Things we wish all parents knew about picky eating! Picky eater tips to remember as you navigate the normal challenges of feeding kids.
Today we want to share a few things we wish all parents knew about picky eating. Why? Because if you’re in the trenches of picky eating, you may be overwhelmed. And this is your friendly reminder that this struggle with kids is normal and also developmentally appropriate.
We’ve both certainly been there – and still have plenty of those days – with our kids. Here are some things to remember when you’re wondering if picky eating will ever end, and how to handle it in the meantime.
Interestingly, the fear of new foods – called neophobia – is thought to be evolutionarily protective, to prevent young kids from eating potentially dangerous foods. But that doesn’t mean it’s easy to manage.
The truth is that you can do everything “right” and still have a picky eater. Claims to “prevent picky eating” aren’t helpful, so ignore any headlines trying to sell you on that idea.
Furthermore, there are many factors at play – plus strategies that have been shown to reduce picky eating, which we’ve listed below!
Parent Feeding Styles
The way parents and caregivers feed kids can be a significant factor in just how picky they become. We talk about this more in our book, The Plant-Based Baby and Toddler.
In general, being more responsive with feeding is associated with lower levels of picky eating while non-responsive is associated with higher. What does this mean?
Responsive feeding is an attentive way of feeding young kids, such as noticing hunger and fullness cues and responding appropriately. For example, offering food when they’re showing signs of hunger or interest in food, or asking them if they’re done, and removing their plate when they stop eating and begin playing with their food.
Non-responsive feeding is a way of feeding that’s less in-tune with what your children are signaling. This could include pressing them to eat when they’re not showing interest, or even using food as a reward system, which can backfire. Some research suggests that non-responsive feeding can increase the risk of overweight and obesity among children.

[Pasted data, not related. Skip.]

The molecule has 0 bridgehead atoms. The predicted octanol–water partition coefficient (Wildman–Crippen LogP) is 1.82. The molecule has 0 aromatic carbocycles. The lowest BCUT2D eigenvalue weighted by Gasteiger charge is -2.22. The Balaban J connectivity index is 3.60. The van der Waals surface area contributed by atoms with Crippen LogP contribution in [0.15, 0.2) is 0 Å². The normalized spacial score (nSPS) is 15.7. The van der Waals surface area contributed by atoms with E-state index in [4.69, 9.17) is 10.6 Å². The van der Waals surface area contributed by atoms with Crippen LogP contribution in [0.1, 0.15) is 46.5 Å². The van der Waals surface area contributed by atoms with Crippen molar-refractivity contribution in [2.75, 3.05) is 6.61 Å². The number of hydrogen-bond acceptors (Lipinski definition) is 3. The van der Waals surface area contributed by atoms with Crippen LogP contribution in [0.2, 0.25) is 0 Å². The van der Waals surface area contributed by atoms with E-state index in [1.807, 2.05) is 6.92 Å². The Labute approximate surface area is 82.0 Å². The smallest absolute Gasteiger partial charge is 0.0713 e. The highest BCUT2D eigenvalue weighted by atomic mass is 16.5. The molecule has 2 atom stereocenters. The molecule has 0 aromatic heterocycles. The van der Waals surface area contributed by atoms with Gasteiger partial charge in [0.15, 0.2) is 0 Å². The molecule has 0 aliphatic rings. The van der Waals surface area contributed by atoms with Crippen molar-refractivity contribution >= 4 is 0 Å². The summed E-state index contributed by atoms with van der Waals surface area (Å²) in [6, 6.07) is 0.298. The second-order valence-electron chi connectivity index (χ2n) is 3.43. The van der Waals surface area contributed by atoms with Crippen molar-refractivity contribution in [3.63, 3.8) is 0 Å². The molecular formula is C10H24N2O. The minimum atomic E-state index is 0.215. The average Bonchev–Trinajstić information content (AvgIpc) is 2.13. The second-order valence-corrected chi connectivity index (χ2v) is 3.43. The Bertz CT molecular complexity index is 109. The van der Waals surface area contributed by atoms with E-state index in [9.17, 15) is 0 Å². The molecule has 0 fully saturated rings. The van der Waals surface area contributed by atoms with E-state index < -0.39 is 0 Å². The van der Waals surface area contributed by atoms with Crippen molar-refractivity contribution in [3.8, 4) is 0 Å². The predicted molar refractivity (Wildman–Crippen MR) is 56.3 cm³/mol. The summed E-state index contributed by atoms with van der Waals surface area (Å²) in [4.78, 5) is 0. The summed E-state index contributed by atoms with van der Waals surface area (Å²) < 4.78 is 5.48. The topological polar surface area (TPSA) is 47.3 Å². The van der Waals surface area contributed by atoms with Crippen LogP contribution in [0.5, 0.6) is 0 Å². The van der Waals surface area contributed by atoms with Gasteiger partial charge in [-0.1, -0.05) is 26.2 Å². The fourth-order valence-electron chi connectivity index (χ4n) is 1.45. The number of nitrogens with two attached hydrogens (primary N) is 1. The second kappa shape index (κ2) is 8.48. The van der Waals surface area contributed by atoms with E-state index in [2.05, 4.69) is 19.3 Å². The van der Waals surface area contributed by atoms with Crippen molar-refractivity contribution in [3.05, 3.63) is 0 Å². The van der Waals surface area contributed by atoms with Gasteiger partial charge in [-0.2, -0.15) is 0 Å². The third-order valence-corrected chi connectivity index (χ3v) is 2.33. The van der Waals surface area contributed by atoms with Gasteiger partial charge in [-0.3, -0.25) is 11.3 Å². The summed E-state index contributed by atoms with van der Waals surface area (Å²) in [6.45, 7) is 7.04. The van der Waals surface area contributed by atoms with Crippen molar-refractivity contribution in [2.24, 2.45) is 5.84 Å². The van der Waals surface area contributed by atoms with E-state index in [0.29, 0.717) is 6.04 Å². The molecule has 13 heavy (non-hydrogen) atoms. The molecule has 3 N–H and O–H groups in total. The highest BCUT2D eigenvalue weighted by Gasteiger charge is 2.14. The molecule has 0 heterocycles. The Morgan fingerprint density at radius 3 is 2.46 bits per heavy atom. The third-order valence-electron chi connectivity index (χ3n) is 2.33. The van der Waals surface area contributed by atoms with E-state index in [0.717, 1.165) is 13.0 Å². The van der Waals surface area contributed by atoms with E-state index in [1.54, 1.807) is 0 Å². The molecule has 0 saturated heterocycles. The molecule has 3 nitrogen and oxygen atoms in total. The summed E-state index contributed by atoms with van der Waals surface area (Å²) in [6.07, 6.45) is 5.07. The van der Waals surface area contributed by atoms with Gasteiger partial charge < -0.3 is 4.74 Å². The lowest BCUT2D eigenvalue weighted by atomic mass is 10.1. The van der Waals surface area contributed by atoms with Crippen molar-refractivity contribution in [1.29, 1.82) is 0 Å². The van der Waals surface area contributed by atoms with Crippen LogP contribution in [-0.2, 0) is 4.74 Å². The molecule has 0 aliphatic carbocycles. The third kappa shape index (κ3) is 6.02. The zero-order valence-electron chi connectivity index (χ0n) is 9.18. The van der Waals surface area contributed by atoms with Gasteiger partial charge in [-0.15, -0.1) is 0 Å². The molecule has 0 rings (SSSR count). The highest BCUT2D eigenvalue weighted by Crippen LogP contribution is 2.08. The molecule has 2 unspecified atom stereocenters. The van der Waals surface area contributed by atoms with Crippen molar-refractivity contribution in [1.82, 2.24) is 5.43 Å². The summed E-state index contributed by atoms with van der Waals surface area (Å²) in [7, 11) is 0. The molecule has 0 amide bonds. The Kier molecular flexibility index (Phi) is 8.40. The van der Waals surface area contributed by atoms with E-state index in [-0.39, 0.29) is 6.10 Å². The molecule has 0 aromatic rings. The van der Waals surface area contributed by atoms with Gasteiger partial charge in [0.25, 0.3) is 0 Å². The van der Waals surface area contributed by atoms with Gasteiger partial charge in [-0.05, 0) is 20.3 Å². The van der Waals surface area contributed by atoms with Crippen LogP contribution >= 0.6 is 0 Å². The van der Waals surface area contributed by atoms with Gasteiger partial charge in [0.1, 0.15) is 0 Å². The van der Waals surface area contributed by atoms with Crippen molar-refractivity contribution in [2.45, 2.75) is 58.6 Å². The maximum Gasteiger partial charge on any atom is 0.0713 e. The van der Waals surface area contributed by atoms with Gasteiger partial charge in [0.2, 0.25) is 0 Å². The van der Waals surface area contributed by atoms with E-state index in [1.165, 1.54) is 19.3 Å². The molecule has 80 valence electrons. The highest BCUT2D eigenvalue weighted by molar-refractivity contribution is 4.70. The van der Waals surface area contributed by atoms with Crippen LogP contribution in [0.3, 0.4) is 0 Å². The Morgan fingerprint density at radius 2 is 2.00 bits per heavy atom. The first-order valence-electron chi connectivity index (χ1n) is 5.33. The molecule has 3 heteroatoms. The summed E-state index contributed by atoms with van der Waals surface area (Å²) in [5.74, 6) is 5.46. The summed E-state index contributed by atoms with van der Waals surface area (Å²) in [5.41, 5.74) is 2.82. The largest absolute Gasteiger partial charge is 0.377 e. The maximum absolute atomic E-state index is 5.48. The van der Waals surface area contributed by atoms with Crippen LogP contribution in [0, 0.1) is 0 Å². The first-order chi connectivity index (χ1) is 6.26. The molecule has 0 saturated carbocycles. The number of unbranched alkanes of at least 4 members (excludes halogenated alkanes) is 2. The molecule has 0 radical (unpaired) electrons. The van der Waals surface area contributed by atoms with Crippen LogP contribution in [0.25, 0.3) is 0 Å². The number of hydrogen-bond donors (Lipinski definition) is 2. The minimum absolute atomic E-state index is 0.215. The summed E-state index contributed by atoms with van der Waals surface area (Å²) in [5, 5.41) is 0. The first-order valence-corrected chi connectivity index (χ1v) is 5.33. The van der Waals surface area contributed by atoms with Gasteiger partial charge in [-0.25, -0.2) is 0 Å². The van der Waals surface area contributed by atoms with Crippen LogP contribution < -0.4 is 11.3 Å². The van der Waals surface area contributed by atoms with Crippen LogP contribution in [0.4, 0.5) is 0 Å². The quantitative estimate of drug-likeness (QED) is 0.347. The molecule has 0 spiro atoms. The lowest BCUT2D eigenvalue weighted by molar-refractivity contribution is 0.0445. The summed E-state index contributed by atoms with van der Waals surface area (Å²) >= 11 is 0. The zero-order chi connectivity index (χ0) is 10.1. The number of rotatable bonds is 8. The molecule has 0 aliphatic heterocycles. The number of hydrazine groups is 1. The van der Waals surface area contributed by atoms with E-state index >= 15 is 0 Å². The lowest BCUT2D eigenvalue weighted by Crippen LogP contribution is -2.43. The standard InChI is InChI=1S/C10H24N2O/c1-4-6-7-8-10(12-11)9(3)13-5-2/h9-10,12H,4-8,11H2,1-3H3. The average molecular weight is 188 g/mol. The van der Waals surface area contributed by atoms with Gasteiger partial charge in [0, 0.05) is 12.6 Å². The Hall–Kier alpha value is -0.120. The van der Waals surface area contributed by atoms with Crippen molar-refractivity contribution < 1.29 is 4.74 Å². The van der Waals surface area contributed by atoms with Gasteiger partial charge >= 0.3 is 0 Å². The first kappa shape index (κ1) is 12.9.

Parent Eating Styles
As we’ve all learned as our kids get older and start repeating things we say (for better or for worse), they also watch us eat.
So consider this: how do YOU eat?
Role modeling is a big influencer on how kids eat, including how picky they may be with their own diet. This is a good opportunity for you to try new foods and demonstrate diet diversity.
This also means refraining from making negative comments about specific foods, as not to influence your child’s personal opinion of said food.
Attitude is Everything
At mealtimes, simply maintaining a pleasant or neutral attitude makes a big difference in pickiness.
Meals should be enjoyable for everyone.
Pressuring kids to eat can make mealtime tough and unpleasant for both kids and adults.
Structure, Structure, Structure
If you’ve noticed that your kiddo is starting to graze between meals rather than eat their actual meals, you may have an opportunity to improve structure.
Much like sleep training, having a set time for meals and snacks can help encourage appetite.
If you’re able to offer meals and snacks to your kids around the same times every day, their bodies can learn to expect that food, and minimize snacking between.
Introduce new foods often and without the pressure to consume them.
We know this can be frustrating to offer the same foods they never touch, but it can take multiple attempts before a child even decides to try that food.
When adding a new food, make sure there are 1-2 foods offered alongside them that kids usually enjoy. This can help normalize new foods alongside already accepted ones. It’s also okay if they end up only eating the already accepted food.
See our post on Food Play Ideas for ways to present new foods that can help encourage trying new things.
Plus, exposure doesn’t just have to happen at the table. You can include your kids in cooking, grocery shopping, meal planning, and meal prep. You can even read with them about new foods to familiarize them.
Distracted eating can diminish appetite. Kids (and honestly most adults, too) aren’t great at multitasking, so it’s best not to put them in an environment where they’re supposed to eat but also have their attention elsewhere.
Turn off the TV, remove all screens from the table and sit together as often as possible. Family meal times without distraction have been shown to improve pickiness as well as the bond of family.
Those are the things we wish all parents knew about picky eating! Picky eating happens to the best of us. Keep these picky eater tips in mind when you’re navigating some of these very normal challenges of feeding kids.
Chime In: What else has helped you when your kids are being picky? Share below!
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